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Dodge County
(Oak Grove Township)
St Marys Immaculate Conception Cemetery
Tombstone Photos

These photos were generously taken and contributed to these pages by Larry & Linda Kopet!   Please take a moment to thank them for this terrific resource!  Use your back browser button to return to this page. Please note that these generous contributions do not necessarily depict all tombstone photographs for a given cemetery.

Anhauser, Henry and family
Bachhuber, John Raymond
Becker, John and Paulina
Buhr, Lavern T. and Arlouine M
Ceshker, Alfred J. and Ruth A.
Collins, Catharine
Collins, Luke
Conlin, John
Cribben, Gerald F. (Jerry)
Cribben, Maria N.
Cummins, Edmund
Donlon, Cornelius
Dost, Peter
Dowd, Dannie
Dozier, Lottie L.
Duffy, Alfred J. and Joyce A.
Fick, Margaret Ann Hickey
Frandorf, Frank X. and Blanche
Gahlman, Fredrick J. and Dorothy
Gahlman, Henry A. and Ella
Gallagher, Edmond and Catherine
Germaine, Clarence L. and family
Gillich, Terrence E. (Terry)
Ginler, Mary
Greenman, Charles L.
Greybrok, Arnold R.
Haase, Richard W. and Lorna H.
Hanrahan, Patrick and Margaret
Hartzheim, Raymond B.
Hartzheim, William M.
Hemmy, Arthur R. Sr. and Hilda
Hemmy, Paul A. and Eileen M.
Hennessy, James
Hennessy, Margaret
Hennessy, Michael
Hickey, George L. and Evelyn H
Hickey, John Francis
Hoevet, Garrison and Evelyn M.
Imler, Amond and Magdelena
Kadinger, Fred H. and Josephine
Kaiser, Herbert E.
Kasper, James F. and Evelyn
Kavanaugh, John
Kavanaugh, Mary
Kelley, John and Jennie F.
Keppe, Frederick M. and Marie
Koenitzer, Rose
Kolberg, Kenneth W.
Lentz, William H. and Catherine
Leonard, Ethel
Mahoney, Anthoney and Elizabeth
Mahoney, Jeremiah and Catherine
Maraska, Oscar W. and Mary K.
Maturszeski, Albert
Maturszeski, Gertrude Theobald
McCollow, M. Eugenie
Miller, Martin and Elizabeth
Moher, John
Morse, William M. and Bridget
Moser, Rose
Netzer, Wallace F. (Wally)
Nordell, Dr. Warren A. and Pat
OBrien, Jeremiah and Mary
OConnell, Denis
OConnell, William J. and Margaret
OConnor, Elizabeth Charlotte
OConnor, Nellie Mable
Omara, Thomas and Catherine
Ott, August
Owen, Joseph A.
Panetti, Allen D. and Mary M.
Peters, Donald E.
Peters, Paul E. and Angeline J
Pitroff, Chas.
Rueter, Bernard H. and Mary L.
Ryan, Philip
Schaefer, Wilbur H.
Scherschel, Frank and Mary
Scherschel, Peter and Mary
Schmidt, Christ
Schmidt, John and Augusta
Schultz, Robert F. and Genevie
Shonts, A. Edward
Shonts, Raymond and Mamie
Stamnes, Irving (Irv) and Judith
Stratman, Norbert J. and Hilda
Teson, Alfred C. and Anna H.
Tobin, Joseph
Tooley, Daniel
Triller, Dr. Roger I. and Ruth
Vergenz, Roland H. and Ruth L.
Walsh, Lawrence R. and Barbara
Wilegala, Frances A.
Willegala, John E.
Willegala, Martin and Mary
Wilson, Donald A. and Sylvia M
Wolosz, Henry C. and Emma T.
Zarczynski, Dana Jean

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WISCONSIN MUNICIPALITIES: Cities Towns, and Villages, often referred to as 'municipalities' in Wisconsin law, are the governmental units that relate most directly to citizens' everyday lives.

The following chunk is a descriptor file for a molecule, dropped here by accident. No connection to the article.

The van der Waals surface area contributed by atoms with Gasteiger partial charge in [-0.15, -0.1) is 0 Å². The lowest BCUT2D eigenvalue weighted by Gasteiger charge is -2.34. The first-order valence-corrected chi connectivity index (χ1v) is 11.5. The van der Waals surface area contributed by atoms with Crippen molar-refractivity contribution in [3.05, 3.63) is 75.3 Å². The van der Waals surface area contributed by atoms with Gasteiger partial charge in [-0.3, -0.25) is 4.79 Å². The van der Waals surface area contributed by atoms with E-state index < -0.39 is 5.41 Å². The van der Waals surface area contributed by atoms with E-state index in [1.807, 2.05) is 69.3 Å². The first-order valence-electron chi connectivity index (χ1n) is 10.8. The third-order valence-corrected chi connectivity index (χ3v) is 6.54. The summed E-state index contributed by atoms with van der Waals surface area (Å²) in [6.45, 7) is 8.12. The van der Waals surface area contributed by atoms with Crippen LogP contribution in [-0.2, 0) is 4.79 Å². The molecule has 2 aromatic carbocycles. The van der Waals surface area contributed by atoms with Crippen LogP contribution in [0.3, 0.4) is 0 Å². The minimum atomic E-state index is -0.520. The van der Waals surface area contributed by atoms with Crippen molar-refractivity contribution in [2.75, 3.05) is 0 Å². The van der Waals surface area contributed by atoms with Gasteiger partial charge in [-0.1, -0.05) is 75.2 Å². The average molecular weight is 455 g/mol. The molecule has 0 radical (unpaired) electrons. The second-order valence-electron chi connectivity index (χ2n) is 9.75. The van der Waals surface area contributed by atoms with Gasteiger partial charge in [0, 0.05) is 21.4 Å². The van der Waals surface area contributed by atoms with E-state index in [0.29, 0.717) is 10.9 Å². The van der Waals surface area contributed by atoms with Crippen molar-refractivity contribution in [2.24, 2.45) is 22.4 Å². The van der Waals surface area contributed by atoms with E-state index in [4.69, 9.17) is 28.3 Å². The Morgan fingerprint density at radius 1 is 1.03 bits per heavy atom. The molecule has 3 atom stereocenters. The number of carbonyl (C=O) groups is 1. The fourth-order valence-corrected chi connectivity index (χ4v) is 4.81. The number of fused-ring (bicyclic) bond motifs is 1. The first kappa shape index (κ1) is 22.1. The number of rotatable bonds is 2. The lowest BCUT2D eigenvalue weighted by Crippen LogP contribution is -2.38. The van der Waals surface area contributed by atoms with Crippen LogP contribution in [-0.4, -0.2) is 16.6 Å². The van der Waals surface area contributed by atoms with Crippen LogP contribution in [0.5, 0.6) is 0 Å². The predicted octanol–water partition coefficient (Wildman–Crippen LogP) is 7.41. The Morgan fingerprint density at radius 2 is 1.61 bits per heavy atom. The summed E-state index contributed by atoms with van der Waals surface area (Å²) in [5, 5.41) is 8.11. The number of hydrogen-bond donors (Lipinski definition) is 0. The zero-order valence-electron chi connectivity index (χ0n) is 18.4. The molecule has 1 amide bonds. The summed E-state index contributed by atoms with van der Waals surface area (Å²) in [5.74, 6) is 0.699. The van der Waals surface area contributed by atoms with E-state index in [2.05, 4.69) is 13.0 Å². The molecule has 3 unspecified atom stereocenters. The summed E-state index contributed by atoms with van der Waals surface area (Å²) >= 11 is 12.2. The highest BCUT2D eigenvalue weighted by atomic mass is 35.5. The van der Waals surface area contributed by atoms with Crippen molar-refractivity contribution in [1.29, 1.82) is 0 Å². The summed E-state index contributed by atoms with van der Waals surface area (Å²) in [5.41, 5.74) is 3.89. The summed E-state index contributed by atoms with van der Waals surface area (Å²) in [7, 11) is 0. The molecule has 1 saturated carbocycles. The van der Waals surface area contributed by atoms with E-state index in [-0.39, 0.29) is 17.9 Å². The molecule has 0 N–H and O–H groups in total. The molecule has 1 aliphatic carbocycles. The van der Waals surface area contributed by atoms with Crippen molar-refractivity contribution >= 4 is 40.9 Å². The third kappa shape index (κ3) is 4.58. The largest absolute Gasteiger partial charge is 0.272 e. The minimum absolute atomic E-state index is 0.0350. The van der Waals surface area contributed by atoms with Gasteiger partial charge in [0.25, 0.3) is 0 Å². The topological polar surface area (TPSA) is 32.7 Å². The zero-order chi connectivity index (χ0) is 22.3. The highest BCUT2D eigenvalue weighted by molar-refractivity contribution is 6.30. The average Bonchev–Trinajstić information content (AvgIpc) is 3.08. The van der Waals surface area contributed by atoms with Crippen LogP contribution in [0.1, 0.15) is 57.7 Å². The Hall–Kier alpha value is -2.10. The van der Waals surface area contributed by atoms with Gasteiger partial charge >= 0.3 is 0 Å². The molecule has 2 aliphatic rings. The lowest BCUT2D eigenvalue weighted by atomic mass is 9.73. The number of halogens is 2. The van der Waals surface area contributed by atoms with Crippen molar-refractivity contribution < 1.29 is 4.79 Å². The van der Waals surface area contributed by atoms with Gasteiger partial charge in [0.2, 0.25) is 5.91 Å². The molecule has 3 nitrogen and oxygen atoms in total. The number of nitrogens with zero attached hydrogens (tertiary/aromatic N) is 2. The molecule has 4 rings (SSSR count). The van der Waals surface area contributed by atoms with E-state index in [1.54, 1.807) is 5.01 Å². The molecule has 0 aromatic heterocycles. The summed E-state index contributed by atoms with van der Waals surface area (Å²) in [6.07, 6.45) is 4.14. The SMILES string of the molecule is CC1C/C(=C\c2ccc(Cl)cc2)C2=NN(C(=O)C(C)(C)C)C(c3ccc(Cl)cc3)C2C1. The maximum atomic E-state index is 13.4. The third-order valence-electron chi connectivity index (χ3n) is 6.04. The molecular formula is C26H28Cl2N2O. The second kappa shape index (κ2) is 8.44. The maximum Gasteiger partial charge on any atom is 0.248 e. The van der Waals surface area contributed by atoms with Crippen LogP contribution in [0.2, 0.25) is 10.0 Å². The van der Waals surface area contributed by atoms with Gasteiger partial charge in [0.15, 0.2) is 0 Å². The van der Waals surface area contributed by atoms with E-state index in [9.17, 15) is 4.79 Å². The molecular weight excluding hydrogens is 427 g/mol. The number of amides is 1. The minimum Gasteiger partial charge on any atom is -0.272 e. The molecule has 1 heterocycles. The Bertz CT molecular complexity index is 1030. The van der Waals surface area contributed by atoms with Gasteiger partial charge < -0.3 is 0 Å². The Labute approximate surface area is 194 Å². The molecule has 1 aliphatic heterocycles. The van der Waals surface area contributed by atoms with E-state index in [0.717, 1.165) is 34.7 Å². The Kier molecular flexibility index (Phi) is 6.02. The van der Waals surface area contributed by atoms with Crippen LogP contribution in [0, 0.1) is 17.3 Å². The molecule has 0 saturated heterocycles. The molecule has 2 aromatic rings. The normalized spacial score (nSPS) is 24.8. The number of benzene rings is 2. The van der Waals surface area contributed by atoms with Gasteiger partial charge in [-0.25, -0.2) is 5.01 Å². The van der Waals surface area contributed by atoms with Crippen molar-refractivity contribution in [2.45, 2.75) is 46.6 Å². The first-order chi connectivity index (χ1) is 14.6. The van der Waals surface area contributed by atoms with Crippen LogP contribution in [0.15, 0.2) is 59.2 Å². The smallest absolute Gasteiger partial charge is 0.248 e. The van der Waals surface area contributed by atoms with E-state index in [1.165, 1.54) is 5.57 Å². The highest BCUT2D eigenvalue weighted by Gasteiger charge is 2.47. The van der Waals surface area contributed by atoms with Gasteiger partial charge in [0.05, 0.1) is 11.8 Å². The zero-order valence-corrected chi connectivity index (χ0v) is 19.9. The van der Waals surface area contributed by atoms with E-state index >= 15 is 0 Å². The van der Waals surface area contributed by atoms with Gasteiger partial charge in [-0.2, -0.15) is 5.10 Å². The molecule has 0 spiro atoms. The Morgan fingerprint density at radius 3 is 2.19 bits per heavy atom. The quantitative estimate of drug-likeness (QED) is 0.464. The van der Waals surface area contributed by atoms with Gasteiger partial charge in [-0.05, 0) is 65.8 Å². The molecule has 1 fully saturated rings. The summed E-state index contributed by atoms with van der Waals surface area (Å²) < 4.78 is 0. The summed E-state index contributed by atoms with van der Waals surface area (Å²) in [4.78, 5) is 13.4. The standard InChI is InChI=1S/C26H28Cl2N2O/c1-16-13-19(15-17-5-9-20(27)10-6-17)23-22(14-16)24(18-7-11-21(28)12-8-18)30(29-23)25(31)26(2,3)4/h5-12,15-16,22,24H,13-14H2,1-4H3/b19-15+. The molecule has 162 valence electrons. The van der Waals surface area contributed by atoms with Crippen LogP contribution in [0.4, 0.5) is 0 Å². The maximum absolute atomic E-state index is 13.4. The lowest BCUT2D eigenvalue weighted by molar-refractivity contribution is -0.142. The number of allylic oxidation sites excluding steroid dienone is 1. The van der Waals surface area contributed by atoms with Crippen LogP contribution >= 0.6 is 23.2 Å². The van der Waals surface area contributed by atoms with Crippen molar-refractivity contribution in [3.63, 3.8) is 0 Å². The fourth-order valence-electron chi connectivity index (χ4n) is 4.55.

TOWNS, like counties, were created by the state to provide basic municipal services. Rooted in New England and New York tradition, town government came to Wisconsin with the settlers, but Wisconsin towns were not like their Eastern counterparts that reflected the existing patterns of local settlement. In Wisconsin, towns are geographical subdivisions of counties. Towns originally served (and for the most part they continue to serve) rural areas. Towns govern those areas of Wisconsin not included in the corporate boundaries of cities and villages.

The difference between "township" and "town" often confuses the public. In Wisconsin, "township' refers to the surveyor's township which was laid out to identify land parcels within a county. Theoretically. a township is a square tract of land, measuring six miles on a side for a total of 36 square miles in the unit. Each township is divided into 36 sections. "Town", as the word is used in Wisconsin, denotes a specific unit of government. It's boundaries may coincide with the surveyor's township or it may look quite different. A Town may include one, parts of or several townships.

CITIES and VILLAGES, often referred to as "incorportated areas", govern territory where population is more concentrated. In general, minimum population for incorporation as a village is 150 residents for an isolated village and 2,500 for a metropolitan village located in a more densely settled area. For cities, the minimums are 1,000 and 5,000 respectively. As cities and villages are incorporated, they are carved out of the town territory and become independent units no longer subject to the town's control. The remainder of the town may take on a 'Swiss cheese" configuration as its area is reduced.

[Information above taken from "State of Wisconsin Blue Book 1997-1998"]

ProjectCopyright Notice: These generous contributions do not necessarily depict all tombstone photographs for a given cemetery. The source for many of the cemetery names and placenames on these pages come from Cemetery Locations in Wisconsin, 3rd edition, compiled by Linda M. Herrick and Wendy K. Uncapher. The book is published by Origins at 4327 Milton Ave. Janesville, WI 53546. All files on this site are copyrighted by their creator and/or contributor. They may be linked to but may not be reproduced on another site without specific permission from Tina Vickery [] and/or their contributor. Although public information is not in and of itself copyrightable, the format in which they are presented, the notes and comments, etc., are. It is however, quite permissable to print or save the files to a personal computer for personal use ONLY.

This page was last updated 20 November 2012